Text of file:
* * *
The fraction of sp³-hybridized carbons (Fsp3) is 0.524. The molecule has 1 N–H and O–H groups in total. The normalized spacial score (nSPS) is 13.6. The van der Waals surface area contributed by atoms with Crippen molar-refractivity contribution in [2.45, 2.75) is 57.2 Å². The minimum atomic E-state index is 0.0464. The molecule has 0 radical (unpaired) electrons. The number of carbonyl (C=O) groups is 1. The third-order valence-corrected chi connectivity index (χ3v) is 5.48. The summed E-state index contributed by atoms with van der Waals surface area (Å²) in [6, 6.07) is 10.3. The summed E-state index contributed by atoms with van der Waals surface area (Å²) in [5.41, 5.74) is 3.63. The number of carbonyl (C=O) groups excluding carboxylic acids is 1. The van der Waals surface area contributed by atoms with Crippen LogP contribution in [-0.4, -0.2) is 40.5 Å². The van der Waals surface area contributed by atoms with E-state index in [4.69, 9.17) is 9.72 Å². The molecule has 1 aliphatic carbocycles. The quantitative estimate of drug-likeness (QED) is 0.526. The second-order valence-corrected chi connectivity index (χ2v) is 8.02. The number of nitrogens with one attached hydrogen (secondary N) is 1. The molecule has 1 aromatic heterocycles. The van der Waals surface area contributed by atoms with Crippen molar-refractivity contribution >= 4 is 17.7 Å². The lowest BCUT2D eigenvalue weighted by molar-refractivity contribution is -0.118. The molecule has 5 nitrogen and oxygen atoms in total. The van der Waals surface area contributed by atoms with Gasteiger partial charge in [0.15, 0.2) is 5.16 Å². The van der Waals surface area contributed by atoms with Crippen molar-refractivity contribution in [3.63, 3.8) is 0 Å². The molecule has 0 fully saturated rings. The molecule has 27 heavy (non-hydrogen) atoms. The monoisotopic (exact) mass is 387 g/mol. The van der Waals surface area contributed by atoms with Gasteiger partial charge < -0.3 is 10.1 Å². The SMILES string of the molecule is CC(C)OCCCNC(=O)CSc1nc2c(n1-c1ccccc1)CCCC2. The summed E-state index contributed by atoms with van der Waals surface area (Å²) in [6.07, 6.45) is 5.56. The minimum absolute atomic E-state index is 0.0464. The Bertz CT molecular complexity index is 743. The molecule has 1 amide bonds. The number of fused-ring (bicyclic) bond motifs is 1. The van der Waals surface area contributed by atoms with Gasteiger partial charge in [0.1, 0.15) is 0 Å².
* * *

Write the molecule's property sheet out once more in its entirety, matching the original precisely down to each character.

The fraction of sp³-hybridized carbons (Fsp3) is 0.524. The molecule has 1 N–H and O–H groups in total. The normalized spacial score (nSPS) is 13.6. The van der Waals surface area contributed by atoms with Crippen molar-refractivity contribution in [2.45, 2.75) is 57.2 Å². The minimum atomic E-state index is 0.0464. The molecule has 0 radical (unpaired) electrons. The number of carbonyl (C=O) groups is 1. The third-order valence-corrected chi connectivity index (χ3v) is 5.48. The summed E-state index contributed by atoms with van der Waals surface area (Å²) in [6, 6.07) is 10.3. The summed E-state index contributed by atoms with van der Waals surface area (Å²) in [5.41, 5.74) is 3.63. The number of carbonyl (C=O) groups excluding carboxylic acids is 1. The van der Waals surface area contributed by atoms with Crippen LogP contribution in [-0.4, -0.2) is 40.5 Å². The van der Waals surface area contributed by atoms with E-state index in [4.69, 9.17) is 9.72 Å². The molecule has 1 aliphatic carbocycles. The quantitative estimate of drug-likeness (QED) is 0.526. The second-order valence-corrected chi connectivity index (χ2v) is 8.02. The number of nitrogens with one attached hydrogen (secondary N) is 1. The molecule has 1 aromatic heterocycles. The van der Waals surface area contributed by atoms with Crippen molar-refractivity contribution >= 4 is 17.7 Å². The lowest BCUT2D eigenvalue weighted by molar-refractivity contribution is -0.118. The molecule has 5 nitrogen and oxygen atoms in total. The van der Waals surface area contributed by atoms with Gasteiger partial charge in [0.15, 0.2) is 5.16 Å². The van der Waals surface area contributed by atoms with Crippen molar-refractivity contribution in [3.63, 3.8) is 0 Å². The molecule has 0 fully saturated rings. The molecule has 27 heavy (non-hydrogen) atoms. The monoisotopic (exact) mass is 387 g/mol. The van der Waals surface area contributed by atoms with Gasteiger partial charge < -0.3 is 10.1 Å². The SMILES string of the molecule is CC(C)OCCCNC(=O)CSc1nc2c(n1-c1ccccc1)CCCC2. The summed E-state index contributed by atoms with van der Waals surface area (Å²) in [6.07, 6.45) is 5.56. The minimum absolute atomic E-state index is 0.0464. The Bertz CT molecular complexity index is 743. The molecule has 1 amide bonds. The number of fused-ring (bicyclic) bond motifs is 1. The van der Waals surface area contributed by atoms with Gasteiger partial charge in [0.1, 0.15) is 0 Å².